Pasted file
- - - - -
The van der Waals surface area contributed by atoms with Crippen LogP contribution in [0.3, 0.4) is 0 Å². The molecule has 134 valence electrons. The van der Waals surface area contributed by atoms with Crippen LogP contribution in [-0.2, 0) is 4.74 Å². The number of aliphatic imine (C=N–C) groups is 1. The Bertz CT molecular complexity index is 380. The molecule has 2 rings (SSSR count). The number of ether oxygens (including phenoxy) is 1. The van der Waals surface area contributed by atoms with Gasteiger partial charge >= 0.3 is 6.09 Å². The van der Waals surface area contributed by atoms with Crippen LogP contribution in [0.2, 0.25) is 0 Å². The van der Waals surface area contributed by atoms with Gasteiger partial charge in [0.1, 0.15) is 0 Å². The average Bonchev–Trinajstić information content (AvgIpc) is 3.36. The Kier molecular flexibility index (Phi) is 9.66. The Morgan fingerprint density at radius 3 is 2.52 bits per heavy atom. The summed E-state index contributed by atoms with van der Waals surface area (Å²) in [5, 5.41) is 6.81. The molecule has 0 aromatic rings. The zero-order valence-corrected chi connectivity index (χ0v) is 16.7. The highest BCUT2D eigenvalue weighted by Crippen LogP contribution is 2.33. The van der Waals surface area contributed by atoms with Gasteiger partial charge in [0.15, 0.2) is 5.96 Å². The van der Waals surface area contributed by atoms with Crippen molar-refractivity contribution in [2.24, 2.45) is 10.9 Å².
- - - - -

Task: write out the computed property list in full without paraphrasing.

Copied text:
The van der Waals surface area contributed by atoms with Crippen LogP contribution in [0.3, 0.4) is 0 Å². The molecule has 134 valence electrons. The van der Waals surface area contributed by atoms with Crippen LogP contribution in [-0.2, 0) is 4.74 Å². The number of aliphatic imine (C=N–C) groups is 1. The Bertz CT molecular complexity index is 380. The molecule has 2 rings (SSSR count). The number of ether oxygens (including phenoxy) is 1. The van der Waals surface area contributed by atoms with Gasteiger partial charge >= 0.3 is 6.09 Å². The van der Waals surface area contributed by atoms with Crippen LogP contribution in [0.2, 0.25) is 0 Å². The van der Waals surface area contributed by atoms with Gasteiger partial charge in [0.1, 0.15) is 0 Å². The average Bonchev–Trinajstić information content (AvgIpc) is 3.36. The Kier molecular flexibility index (Phi) is 9.66. The Morgan fingerprint density at radius 3 is 2.52 bits per heavy atom. The summed E-state index contributed by atoms with van der Waals surface area (Å²) in [5, 5.41) is 6.81. The molecule has 0 aromatic rings. The zero-order valence-corrected chi connectivity index (χ0v) is 16.7. The highest BCUT2D eigenvalue weighted by Crippen LogP contribution is 2.33. The van der Waals surface area contributed by atoms with Gasteiger partial charge in [0.15, 0.2) is 5.96 Å². The van der Waals surface area contributed by atoms with Crippen molar-refractivity contribution in [2.24, 2.45) is 10.9 Å².